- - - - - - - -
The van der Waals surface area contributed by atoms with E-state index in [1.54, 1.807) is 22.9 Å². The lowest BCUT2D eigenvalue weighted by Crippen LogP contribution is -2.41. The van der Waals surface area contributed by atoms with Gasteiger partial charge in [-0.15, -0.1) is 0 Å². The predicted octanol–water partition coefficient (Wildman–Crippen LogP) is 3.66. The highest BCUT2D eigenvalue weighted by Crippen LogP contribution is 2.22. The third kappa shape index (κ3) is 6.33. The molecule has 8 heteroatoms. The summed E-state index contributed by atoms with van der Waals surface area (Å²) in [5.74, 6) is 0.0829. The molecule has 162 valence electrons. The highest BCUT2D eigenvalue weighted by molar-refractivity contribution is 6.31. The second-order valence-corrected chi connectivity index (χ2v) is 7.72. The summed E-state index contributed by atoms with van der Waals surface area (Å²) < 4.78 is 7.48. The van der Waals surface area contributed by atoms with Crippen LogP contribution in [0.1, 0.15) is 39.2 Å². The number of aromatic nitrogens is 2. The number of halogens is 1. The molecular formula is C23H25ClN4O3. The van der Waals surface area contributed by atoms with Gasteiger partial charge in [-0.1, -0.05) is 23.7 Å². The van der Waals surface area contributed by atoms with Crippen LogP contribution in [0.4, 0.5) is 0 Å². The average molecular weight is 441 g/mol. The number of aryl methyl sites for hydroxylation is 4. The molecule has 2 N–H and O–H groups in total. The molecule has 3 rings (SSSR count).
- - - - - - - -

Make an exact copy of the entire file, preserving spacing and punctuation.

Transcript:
The van der Waals surface area contributed by atoms with E-state index in [1.54, 1.807) is 22.9 Å². The lowest BCUT2D eigenvalue weighted by Crippen LogP contribution is -2.41. The van der Waals surface area contributed by atoms with Gasteiger partial charge in [-0.15, -0.1) is 0 Å². The predicted octanol–water partition coefficient (Wildman–Crippen LogP) is 3.66. The highest BCUT2D eigenvalue weighted by Crippen LogP contribution is 2.22. The third kappa shape index (κ3) is 6.33. The molecule has 8 heteroatoms. The summed E-state index contributed by atoms with van der Waals surface area (Å²) in [5.74, 6) is 0.0829. The molecule has 162 valence electrons. The highest BCUT2D eigenvalue weighted by molar-refractivity contribution is 6.31. The second-order valence-corrected chi connectivity index (χ2v) is 7.72. The summed E-state index contributed by atoms with van der Waals surface area (Å²) < 4.78 is 7.48. The van der Waals surface area contributed by atoms with Crippen LogP contribution in [0.1, 0.15) is 39.2 Å². The number of aromatic nitrogens is 2. The number of halogens is 1. The molecular formula is C23H25ClN4O3. The van der Waals surface area contributed by atoms with Gasteiger partial charge in [-0.1, -0.05) is 23.7 Å². The van der Waals surface area contributed by atoms with Crippen LogP contribution in [0.4, 0.5) is 0 Å². The average molecular weight is 441 g/mol. The number of aryl methyl sites for hydroxylation is 4. The molecule has 2 N–H and O–H groups in total. The molecule has 3 rings (SSSR count).